WASHINGTON -- Enron Corp. and its auditor, Arthur Andersen, are trying to pin responsibility on each other for allowing questionable financial practices to continue and push Enron toward bankruptcy. Enron abruptly fired Andersen, citing its destruction of thousands of documents and its accounting advice.
Sniping back, Andersen said Thursday its relationship with Enron ended in early December when the company slid into the biggest corporate bankruptcy in U.S. history. Thousands of employees lost their jobs and many had their retirement accounts -- predominantly in Enron stock -- essentially wiped out.
Andersen's chief executive, Joseph Berardino, said the accounting firm's officials dutifully informed Enron's general counsel after learning of the concerns of an Enron executive in August. Enron told the Andersen officials that it had engaged a law firm to investigate, Berardino noted.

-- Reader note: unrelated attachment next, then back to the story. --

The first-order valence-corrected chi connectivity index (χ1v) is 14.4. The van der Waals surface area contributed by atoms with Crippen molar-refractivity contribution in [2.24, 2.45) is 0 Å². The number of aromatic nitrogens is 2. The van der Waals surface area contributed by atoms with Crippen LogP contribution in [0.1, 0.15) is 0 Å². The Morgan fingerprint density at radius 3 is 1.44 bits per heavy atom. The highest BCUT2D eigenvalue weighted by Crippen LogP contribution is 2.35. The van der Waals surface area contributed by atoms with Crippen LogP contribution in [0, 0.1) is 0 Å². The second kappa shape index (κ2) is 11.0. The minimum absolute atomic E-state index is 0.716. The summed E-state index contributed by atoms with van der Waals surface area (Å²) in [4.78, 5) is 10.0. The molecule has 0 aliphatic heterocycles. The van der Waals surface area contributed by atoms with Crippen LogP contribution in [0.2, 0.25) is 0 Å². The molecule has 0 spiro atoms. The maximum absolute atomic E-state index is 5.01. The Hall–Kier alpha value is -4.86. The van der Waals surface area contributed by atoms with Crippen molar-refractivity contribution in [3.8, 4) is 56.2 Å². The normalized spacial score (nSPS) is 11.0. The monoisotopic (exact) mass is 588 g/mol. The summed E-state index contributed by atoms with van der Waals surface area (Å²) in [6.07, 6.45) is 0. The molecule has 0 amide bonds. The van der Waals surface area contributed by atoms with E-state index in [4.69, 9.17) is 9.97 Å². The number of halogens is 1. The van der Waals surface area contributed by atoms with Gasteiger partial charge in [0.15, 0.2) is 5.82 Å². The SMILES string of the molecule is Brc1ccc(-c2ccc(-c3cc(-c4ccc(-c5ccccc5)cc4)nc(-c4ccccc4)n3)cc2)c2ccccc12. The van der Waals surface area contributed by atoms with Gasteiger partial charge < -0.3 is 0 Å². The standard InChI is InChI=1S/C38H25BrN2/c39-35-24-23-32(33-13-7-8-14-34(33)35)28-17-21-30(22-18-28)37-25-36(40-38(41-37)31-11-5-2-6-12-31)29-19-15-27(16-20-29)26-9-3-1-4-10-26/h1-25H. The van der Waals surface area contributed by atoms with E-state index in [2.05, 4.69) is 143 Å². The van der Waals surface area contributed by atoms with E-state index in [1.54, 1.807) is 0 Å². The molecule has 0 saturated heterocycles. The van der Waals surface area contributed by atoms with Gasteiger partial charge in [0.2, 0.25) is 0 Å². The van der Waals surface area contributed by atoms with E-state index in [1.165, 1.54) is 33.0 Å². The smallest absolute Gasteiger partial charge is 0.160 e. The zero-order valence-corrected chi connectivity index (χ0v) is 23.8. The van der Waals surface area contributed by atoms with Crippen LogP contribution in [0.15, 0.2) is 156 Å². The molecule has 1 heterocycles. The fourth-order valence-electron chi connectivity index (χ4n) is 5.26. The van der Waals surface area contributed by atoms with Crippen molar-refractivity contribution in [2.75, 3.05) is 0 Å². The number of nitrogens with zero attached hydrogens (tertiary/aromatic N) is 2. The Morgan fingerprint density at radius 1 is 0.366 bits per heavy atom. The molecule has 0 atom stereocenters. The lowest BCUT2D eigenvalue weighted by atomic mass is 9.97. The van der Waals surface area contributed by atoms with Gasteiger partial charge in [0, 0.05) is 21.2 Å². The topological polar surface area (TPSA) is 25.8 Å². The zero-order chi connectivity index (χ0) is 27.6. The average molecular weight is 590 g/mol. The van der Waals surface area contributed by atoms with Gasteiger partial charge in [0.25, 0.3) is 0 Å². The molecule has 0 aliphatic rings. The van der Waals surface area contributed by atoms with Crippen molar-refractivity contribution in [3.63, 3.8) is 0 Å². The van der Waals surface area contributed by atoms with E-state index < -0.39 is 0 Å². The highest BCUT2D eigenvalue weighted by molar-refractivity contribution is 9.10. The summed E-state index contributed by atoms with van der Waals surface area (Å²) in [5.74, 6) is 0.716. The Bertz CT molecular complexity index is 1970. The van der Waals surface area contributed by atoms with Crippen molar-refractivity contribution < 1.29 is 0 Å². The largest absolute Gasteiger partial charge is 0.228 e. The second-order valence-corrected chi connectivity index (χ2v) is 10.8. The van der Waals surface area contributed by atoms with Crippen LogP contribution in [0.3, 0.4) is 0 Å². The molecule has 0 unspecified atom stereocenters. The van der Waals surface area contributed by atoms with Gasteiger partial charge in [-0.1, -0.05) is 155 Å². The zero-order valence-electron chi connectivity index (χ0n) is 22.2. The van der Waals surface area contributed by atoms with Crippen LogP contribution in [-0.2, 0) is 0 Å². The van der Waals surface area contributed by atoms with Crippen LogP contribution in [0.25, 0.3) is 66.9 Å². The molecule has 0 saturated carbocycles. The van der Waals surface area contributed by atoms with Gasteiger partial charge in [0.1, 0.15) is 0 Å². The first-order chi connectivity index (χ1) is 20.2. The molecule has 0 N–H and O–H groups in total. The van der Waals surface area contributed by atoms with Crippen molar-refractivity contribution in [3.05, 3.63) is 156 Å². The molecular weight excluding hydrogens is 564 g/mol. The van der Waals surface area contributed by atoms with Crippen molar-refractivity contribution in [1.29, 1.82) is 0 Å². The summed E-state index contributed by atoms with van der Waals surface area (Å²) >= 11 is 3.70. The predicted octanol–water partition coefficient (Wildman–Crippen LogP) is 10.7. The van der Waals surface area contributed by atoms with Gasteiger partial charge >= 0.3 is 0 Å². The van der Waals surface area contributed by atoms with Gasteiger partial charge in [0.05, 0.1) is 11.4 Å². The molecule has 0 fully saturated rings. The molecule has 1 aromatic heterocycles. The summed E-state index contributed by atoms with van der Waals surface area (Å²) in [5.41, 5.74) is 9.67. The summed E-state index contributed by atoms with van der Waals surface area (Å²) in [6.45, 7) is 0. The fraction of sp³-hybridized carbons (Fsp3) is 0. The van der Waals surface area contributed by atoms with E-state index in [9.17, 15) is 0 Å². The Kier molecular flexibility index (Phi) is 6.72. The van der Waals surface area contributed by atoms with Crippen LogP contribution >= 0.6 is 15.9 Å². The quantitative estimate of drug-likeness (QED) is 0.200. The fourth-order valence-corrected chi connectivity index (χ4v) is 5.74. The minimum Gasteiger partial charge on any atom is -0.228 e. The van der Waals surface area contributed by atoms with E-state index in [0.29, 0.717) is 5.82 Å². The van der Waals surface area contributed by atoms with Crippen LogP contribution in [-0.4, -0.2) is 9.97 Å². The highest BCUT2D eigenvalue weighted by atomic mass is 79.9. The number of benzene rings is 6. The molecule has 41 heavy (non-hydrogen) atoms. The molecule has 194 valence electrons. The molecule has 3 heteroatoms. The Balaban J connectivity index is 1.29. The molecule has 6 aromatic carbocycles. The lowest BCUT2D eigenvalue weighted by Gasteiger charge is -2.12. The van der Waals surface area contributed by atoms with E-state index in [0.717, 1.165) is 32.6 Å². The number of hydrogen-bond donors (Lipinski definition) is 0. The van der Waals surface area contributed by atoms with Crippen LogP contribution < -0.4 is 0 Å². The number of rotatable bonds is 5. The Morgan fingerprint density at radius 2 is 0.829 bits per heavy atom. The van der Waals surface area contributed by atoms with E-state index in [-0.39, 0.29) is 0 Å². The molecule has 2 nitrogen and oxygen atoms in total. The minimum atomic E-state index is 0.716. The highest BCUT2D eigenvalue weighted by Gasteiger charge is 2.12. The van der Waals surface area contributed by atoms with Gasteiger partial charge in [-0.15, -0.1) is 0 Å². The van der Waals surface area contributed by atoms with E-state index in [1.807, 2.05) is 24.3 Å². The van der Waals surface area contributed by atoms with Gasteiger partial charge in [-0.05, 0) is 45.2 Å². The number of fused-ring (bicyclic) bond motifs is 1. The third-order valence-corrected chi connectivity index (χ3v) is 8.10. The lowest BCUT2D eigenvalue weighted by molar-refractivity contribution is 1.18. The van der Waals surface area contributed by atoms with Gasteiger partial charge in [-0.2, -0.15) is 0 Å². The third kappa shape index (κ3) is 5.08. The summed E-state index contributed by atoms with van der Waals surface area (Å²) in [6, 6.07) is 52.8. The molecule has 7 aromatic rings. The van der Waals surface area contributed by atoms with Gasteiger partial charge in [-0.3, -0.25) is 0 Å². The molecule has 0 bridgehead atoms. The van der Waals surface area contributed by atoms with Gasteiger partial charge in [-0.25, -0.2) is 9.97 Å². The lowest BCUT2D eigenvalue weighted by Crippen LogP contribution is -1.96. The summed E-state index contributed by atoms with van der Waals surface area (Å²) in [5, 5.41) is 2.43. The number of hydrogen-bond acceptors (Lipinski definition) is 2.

Both Enron and Andersen are under increasing scrutiny from Congress and federal law enforcement agencies for their roles in the failure of the world's largest energy-trading concern. One of the Andersen auditors has been talking freely to congressional investigators, and key employees in both companies have blamed senior officials for the debacle.
"We can't afford to wait any longer," Enron Chairman Kenneth Lay said in a statement, announcing that Enron's board of directors had dismissed Andersen -- which earned huge fees over the years from Houston-based Enron.
The firing came as evidence grew that the Andersen auditors had serious questions about Enron's financial practices as early as a year ago, but did nothing to correct them.
Enron announced it was severing Andersen on Thursday just hours after the House Energy and Commerce Committee demanded that Andersen provide more documents detailing what the auditors knew about Enron's use of partnerships to keep hundreds of millions of dollars in debt off the company's books.
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